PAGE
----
News round-up, week ending 9th March

News round-up, week ending 9th March

John Pring, who runs the Disability News Service, publishes his weekly news round-up of the happenings in the disability world the past week.

• Disabled people’s organisations have backed government plans to withdraw funding from the remaining sheltered, segregated factories run by Remploy, but have called for as many of them as possible to emerge as new user-led social enterprises.

• The government has announced that 36 of the remaining Remploy sheltered factories are to close by the end of 2012, with the loss of hundreds of disabled people’s jobs.

• The government has promised to increase funding and support for the Access to Work programme, which it says will help thousands more disabled people into mainstream jobs.

• The Office for Disability Issues has angered disabled activists after stating that its own disability advisers do not have to notify civil servants if they work for the company set to make millions from incapacity benefit reform.

• The government has been heavily defeated in the House of Lords over plans to remove legal aid for benefits appeals.

• Britain’s best-known Paralympian has suggested that more should be done to “educate” the country’s elite disabled athletes about some of the real-life challenges facing other disabled people.

• The London 2012 Olympics and Paralympics are a “massive opportunity” to improve permanently the accessibility of the capital, according to Britain’s greatest Paralympian.

• Disabled people have explained why they travelled from across England to take part in a mass lobby of parliament calling for fundamental reform of the social care system.

• Local authorities, health bodies and police forces are frequently breaching the human rights of disabled people, according to a new report by the equality watchdog.

• The body that runs the House of Commons has pledged to improve access for disabled visitors to parliament.

• A project that adapts traditional English folk dances for wheelchair-users has been recognised by organisers of the London 2012 Olympic and Paralympic Games.

For links to the full stories, please visit Disability News Service.

Disability News Service (DNS) is run by John Pring, an experienced journalist who has been reporting on disability issues for more than 15 years.

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  • Alex

    I sense a new form of disability discrimination coming on here which has lurked in the disability community for years. Disabled people versus other disabled people.

    Who gave Liz Sayce of Disability Rights Uk the power to speak for those disabled people who work in Remploy and decide their jobs should be terminated? Certainly not those who work there. It might be part of her ideological agenda that disabled people should be incorporated into the mainstream. As a broad objective that is obviously to be welcomed. However some disabled people are not up to competing on the open jobs market and feel comfortable in a sheltered environment with support. So why is their voice less valid than hers? Isn’t the fact that she is deciding what is “best” for one group of disabled people, just as dictatorial and disempowering as the years of non-disabled people deciding what is “best”.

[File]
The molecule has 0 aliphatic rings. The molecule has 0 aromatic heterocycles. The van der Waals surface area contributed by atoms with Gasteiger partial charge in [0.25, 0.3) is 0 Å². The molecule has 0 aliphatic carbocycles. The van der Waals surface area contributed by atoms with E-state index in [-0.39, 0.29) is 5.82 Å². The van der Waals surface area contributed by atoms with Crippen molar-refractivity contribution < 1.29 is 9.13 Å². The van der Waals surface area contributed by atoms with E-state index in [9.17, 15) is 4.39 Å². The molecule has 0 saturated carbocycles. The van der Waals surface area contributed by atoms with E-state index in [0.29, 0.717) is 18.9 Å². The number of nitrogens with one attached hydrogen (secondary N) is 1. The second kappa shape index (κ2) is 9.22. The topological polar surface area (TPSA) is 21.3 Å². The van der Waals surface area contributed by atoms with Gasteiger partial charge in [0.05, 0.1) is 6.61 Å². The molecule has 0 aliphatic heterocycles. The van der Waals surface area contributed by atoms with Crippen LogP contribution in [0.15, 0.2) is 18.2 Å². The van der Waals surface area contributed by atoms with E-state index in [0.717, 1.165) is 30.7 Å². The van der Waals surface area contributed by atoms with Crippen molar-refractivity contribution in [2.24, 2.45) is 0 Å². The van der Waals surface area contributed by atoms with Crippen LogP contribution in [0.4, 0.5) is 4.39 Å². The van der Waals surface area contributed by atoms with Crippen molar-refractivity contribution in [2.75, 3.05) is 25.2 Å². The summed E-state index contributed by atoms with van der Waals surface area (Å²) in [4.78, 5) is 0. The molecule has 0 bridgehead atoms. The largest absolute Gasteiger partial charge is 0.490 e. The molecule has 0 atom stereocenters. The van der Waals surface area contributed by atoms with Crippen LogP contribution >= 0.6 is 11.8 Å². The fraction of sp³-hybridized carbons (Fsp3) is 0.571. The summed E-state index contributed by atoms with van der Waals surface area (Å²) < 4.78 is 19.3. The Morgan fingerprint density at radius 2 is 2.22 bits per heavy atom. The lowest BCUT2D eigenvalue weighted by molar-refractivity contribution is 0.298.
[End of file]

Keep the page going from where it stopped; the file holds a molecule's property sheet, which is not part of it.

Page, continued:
Realistically how many of these 1700 people will find jobs on the open market? What this has done is rob these people of their chance to feel they have dignity and worth and consign them to claiming Jobseekers, perhaps for the rest of their life.

    Don’t be taken in by the government’s claims about the access to work scheme. They have cut much of the funding for equipment that was previously funded such as adapteed desks, chairs and voice technolgy. Employers are unwilling to take on these costs.

    In an era of high unemployment, 70% of employers have said they would not even consider a disabled person or someone who has been long term sick.

    I find it highly patronising that one disabled person, claiming to be representative of disabled people, can so blatantly ignore the views of those disabled people concerned, in pursuit of an ideology we are nowhere near achieving. It is pure ideology of one group triumphing over another. Surely, groups claiming to “represent” disabled people should do just that and not override their own wishes. The devastation of those who have been happy and succesful working at Remploy should be warning enough.

    At least do a trial run and see how many WANT to get another job and if they are succesful in doing so? “Nothing about me, without me” has been betrayed here by a group of disabled activists who are proving to be just as judgmental of the disability of others, that we have experienced for decades from society as a whole.